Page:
The Pentagon says that if all 34 million Americans aged 17 to 24 tried to join the military, it would reject more than two-thirds of them for being fat, uneducated, felonious, on drugs, or for assorted other reasons—even before it got around to weeding out the ones with neck tattoos. "The quality of people willing to serve has been declining rapidly," complains the commanding general of US Army Recruiting Command, which estimates that 71% of today's young people would fail to qualify for service, not including those turned down because of tattoos, ear gauges, or other cosmetic issues.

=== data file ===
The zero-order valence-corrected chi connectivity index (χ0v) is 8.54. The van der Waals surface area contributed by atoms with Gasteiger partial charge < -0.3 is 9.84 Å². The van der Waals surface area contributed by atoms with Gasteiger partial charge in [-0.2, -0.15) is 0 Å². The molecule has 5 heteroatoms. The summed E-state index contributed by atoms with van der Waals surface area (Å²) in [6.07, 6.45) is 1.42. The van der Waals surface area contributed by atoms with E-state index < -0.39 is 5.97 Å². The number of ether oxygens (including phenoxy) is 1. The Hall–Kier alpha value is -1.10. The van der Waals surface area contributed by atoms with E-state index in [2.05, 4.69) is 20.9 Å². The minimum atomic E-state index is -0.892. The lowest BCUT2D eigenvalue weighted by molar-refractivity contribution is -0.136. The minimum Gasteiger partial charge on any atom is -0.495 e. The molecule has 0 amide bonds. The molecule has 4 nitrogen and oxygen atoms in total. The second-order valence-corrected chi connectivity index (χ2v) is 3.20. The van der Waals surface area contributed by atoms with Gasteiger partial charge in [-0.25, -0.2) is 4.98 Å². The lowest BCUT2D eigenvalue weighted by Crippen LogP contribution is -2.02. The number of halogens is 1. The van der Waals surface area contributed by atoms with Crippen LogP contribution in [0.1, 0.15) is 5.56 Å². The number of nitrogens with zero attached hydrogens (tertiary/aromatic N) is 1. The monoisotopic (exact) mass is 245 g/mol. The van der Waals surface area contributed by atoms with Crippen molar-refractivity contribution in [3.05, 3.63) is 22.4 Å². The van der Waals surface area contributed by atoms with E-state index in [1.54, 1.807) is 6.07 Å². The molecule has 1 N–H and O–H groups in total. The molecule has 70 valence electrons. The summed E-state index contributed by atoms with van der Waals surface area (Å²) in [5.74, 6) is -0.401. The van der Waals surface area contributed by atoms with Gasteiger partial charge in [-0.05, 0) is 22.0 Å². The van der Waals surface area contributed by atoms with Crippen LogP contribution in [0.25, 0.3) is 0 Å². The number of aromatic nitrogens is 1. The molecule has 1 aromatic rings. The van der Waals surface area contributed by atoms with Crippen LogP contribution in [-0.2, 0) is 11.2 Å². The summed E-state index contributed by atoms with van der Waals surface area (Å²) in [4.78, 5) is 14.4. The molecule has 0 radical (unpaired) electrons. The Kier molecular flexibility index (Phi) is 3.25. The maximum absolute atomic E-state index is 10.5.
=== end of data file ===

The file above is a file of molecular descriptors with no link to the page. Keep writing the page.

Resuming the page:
Around a quarter of high school graduates don't have the basic math and reading skills needed to pass the Armed Forces Qualification Test, the military says, but the biggest reason for disqualification is obesity. In the past, a "drill sergeant could literally run the weight off a soldier as part of the regular training program," a retired major tells the Wall Street Journal, but now, people who are 50 pounds or more overweight turn up at recruiting offices. Military recruiters, aided by enlistment bonuses, have still been meeting their targets in recent years, even though the general in charge of recruiting estimates that only 1% of American youth are both "eligible and inclined to have a conversation with us."